How acrylic is made
Acrylic, or Polymethyl Methacrylate [PMMA, poly(methyl 2-methyl propenoate)], is the most important member of the family of acrylic resins, made by addition polymerization of the monomer, methyl methacrylate [CH2=C(CH3)COOCH3].
Starting from basic raw materials and feedstocks, like natural gas, acetone, sulfuric acid, and methanol, Roehm America LLC manufactures a basic building block of acrylic chemistry, methyl methacrylate (MMA). Cyro then converts a large portion of the MMA it manufactures into acrylic polymers. The polymers we manufacture contain MMA monomer as a primary ingredient. In some instances, small amounts of other monomers, co-monomers, are added to modify the performance properties of the acrylic.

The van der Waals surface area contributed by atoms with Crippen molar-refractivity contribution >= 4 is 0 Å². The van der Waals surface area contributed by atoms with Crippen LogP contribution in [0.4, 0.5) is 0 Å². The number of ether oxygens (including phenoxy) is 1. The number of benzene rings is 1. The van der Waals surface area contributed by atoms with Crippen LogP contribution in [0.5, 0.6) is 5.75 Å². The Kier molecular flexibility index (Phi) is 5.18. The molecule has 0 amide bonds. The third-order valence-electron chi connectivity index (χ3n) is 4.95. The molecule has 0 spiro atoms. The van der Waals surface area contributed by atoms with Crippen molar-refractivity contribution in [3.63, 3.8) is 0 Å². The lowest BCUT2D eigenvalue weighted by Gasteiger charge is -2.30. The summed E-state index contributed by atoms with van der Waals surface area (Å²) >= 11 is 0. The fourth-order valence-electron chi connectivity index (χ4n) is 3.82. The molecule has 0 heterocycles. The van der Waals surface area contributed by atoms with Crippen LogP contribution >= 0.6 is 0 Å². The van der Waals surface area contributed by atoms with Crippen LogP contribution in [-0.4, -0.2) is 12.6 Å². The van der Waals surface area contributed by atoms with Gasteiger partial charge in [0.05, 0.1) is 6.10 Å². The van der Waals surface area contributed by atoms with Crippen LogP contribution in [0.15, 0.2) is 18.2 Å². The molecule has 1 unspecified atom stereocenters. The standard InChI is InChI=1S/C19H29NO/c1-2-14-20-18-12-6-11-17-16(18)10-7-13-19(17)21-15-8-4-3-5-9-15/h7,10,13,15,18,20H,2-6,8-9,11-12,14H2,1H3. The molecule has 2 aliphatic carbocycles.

Some monomer is converted directly into acrylic sheet using a cell casting process, while most of our other sheet products are manufactured using the acrylic polymer it manufactures in a separate step.
In summary, liquid methyl methacrylate (MMA) monomer is reacted with itself to produce poly methyl methacrylate (PMMA). Upon reaction, the PMMA hardens into a solid, which can be in various forms, such as resins or flat sheet. It is upon completion of this reaction that one ends up with acrylic.